Inside America’s Next Spyplane
A secret, hypersonic replacement for the legendary SR-71 promises to transform military aviation
Born in the spy-vs.-spy cauldron of the Cold War, the iconic SR-71 “Blackbird” remains the fastest air-breathing military aircraft the world has known. It flew so high and so fast that enemy defenses were powerless to intercept it. Eventually, satellite technology and advanced radar eroded its advantage. In 1998, the U.S. Air Force retired it. Now, with regional threats growing and portable surface-to-air missiles evolving, engineers have once again set out to build the fastest military jet on the planet.
This time, it will take the form of a 4,000-mile-per-hour reconnaissance drone with strike capability. Known as the SR-72, the aircraft will evade assault, take spy photos, and attack targets at speeds of up to Mach 6. That’s twice as fast as its predecessor.
Aeronautical engineers at Lockheed Martin and Aerojet Rocketdyne have been designing the SR-72 at their Skunk Works black site in California for the past several years. It will require a hybrid propulsion system: a conventional, off-the-shelf turbo jet that can take the plane from runway to Mach 3, and a hypersonic ramjet/scramjet that will push it the rest of the way. Its body will have to withstand the extreme heat of hypersonic flight, when air friction alone could melt steel. Its bombs will have to hit targets from possibly 80,000 feet. Lockheed says the craft could be deployed by 2030. Once it is, the plane’s ability to cover one mile per second means it could reach any location on any continent in an hour—not that you’ll see it coming.
“We are now on the verge of a hypersonic revolution.”
—Brad Leland, Lockheed Martin’s Hypersonic Program Manager
HOW RAMJETS WORK
Ramjets forgo the big rotary compressors needed on turbojets and instead rely on their own forward motion to compress air. First, air is scooped into an inlet and compressed as it funnels into a diffuser. The diffuser also slows the air to subsonic speeds for easier combustion. From there, air and fuel are fed into a combustion chamber and ignited. Finally, an exhaust nozzle accelerates the resulting burst of hot, expanding air, producing massive thrust.
Turbojet engines can take a plane from runway launch to about Mach 3; speeds faster than that require an air-breathing ramjet, which compresses high-speed air for combustion, but which typically begins operating at about Mach 4. To bridge the gap, engineers are developing a hybrid engine that can operate in three modes. The aircraft will accelerate to about Mach 3 under turbojet power, switch to ramjet power to take it to about Mach 5, and then switch again to scramjet mode, which uses supersonic air for combustion.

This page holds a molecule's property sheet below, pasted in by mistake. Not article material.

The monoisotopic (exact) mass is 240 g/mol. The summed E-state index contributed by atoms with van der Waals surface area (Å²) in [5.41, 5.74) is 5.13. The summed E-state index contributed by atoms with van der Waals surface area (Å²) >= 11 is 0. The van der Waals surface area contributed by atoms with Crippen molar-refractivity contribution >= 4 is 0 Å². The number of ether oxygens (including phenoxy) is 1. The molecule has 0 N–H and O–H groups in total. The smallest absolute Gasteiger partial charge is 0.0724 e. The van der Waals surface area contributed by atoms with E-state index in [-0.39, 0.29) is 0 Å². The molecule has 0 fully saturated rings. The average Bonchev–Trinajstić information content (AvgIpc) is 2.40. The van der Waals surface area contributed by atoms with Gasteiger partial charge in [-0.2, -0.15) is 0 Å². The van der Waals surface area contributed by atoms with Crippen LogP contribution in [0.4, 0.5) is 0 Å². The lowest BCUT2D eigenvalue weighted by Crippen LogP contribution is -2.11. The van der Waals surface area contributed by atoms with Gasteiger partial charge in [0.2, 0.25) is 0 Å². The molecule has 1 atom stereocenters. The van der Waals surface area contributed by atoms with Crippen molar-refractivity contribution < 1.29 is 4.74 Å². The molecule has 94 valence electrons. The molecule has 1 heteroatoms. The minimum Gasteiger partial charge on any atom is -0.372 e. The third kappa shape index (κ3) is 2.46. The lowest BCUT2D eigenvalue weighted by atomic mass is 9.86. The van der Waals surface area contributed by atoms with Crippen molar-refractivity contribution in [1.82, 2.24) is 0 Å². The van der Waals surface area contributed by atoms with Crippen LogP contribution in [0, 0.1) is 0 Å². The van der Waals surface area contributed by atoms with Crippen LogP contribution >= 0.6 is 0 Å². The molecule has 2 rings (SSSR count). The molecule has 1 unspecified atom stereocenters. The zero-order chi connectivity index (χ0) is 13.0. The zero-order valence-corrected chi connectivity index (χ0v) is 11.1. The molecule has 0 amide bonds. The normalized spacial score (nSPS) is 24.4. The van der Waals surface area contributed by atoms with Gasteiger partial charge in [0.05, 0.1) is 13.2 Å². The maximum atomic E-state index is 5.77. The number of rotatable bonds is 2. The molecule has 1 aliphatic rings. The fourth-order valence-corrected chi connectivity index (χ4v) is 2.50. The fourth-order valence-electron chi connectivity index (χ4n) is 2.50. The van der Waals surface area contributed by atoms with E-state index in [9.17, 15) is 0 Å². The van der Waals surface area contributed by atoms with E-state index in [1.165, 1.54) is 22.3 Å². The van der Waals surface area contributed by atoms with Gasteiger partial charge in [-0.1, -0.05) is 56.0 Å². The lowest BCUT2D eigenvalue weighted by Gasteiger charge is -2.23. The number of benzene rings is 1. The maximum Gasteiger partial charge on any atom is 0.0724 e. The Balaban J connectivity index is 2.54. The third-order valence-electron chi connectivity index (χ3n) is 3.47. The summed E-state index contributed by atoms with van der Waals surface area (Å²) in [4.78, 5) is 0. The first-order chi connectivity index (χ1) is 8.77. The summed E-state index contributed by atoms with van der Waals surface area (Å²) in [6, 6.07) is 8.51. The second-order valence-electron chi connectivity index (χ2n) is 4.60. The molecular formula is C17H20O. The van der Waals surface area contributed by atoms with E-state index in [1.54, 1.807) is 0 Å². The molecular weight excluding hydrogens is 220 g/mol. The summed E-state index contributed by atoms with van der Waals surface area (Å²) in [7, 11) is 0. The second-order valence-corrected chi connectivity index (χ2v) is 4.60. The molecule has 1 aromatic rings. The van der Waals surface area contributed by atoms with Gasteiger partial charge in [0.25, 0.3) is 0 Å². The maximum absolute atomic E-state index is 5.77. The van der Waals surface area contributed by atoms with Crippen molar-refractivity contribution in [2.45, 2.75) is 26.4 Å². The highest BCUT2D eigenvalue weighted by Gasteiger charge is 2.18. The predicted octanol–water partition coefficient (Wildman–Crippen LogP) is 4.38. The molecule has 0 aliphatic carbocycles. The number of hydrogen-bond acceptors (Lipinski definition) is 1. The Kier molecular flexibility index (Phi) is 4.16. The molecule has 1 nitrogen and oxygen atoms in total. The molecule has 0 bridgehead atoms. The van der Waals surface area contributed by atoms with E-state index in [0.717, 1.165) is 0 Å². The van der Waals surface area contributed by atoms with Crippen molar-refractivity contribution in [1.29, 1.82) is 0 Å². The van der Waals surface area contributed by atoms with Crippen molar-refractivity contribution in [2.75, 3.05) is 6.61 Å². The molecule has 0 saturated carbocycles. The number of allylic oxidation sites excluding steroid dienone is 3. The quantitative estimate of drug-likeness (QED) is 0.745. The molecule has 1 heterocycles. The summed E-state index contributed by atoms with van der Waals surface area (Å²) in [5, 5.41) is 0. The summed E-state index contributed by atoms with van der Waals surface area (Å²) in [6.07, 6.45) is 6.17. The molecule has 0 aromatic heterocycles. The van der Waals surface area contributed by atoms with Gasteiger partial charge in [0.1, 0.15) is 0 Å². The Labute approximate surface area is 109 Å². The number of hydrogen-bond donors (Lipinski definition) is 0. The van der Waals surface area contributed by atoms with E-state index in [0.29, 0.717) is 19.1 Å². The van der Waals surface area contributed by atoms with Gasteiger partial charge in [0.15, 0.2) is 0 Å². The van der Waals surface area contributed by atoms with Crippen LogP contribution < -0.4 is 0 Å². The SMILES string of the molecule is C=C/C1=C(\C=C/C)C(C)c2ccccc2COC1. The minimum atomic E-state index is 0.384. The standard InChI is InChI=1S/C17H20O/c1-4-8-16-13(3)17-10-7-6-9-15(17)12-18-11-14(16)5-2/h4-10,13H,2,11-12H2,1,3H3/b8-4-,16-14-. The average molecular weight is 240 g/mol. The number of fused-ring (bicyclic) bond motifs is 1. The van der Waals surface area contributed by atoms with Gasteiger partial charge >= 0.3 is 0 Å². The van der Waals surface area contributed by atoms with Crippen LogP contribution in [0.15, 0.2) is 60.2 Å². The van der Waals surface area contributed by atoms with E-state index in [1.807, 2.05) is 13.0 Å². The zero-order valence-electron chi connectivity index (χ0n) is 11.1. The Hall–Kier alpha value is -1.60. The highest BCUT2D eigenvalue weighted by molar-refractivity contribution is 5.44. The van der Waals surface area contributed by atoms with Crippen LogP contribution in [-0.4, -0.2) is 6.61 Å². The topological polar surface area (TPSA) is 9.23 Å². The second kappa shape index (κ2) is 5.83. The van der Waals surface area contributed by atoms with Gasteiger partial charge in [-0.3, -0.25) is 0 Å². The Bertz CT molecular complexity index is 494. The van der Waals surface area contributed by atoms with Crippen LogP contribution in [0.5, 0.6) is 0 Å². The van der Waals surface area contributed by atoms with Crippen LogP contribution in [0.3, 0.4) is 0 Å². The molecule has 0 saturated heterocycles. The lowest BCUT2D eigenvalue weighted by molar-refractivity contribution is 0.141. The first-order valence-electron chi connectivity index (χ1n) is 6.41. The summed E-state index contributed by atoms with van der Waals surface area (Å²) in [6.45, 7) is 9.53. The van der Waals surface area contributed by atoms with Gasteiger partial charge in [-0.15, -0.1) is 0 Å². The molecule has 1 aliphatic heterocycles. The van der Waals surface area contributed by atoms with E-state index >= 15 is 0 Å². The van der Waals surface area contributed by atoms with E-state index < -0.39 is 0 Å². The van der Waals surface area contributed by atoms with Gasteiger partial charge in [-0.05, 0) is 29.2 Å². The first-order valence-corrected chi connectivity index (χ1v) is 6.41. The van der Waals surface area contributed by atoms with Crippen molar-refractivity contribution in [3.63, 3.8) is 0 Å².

It could reach any location on any continent in an hour—not that you’ll see it coming.
Aerodynamic friction at speeds exceeding Mach 5 will heat an aircraft’s exterior to 2,000 degrees. At that point, conventional steel airframes will melt. So engineers are looking at composites—the same kinds of high-performance carbon, ceramic, and metal mixes used for the noses of intercontinental ballistic missiles and space shuttles. Every joint and seam must be sealed: Any air leak at hypersonic speed, and the in-rushing heat would cause the aircraft to collapse. (That’s what doomed the space shuttle Columbia).
The stresses on a plane shift as it travels through subsonic, supersonic, and hypersonic speeds. For instance, when a jet is accelerating through subsonic flight, the center of lift moves toward the back of the aircraft. But once the craft hits hypersonic speeds, drag on the plane’s leading egdes cause the center of lift to move forward again. If the center of lift gets too close to the center of gravity it can cause dangerous instability. The plane’s shape must tolerate these changes, and more, to keep the craft from tearing apart.
Lockheed describes the SR-72 as an intelligence, surveillance, reconnaissance, and strike platform, but its exact payload is secret. Most likely, it hasn’t yet been invented. Taking spy photos or dropping bombs at Mach 6 will require extraordinary engineering. It will require hundreds of miles to make a turn. It will need powerful guidance computers to line up targets, 80,000 feet below. Also, you can’t just open a bomb bay at 4,000 miles per hour. The SR-72 will need new sensors and weapons to operate at such high speeds.
3D PRINT YOUR OWN
Computer Model Of The SR-72
Popular Science illustrator Don Foley has turned his drawings into 3D-printable models. Check them out here.
This article was originally published in the June 2015 issue of Popular Science, under the title “America’s Next Spyplane.”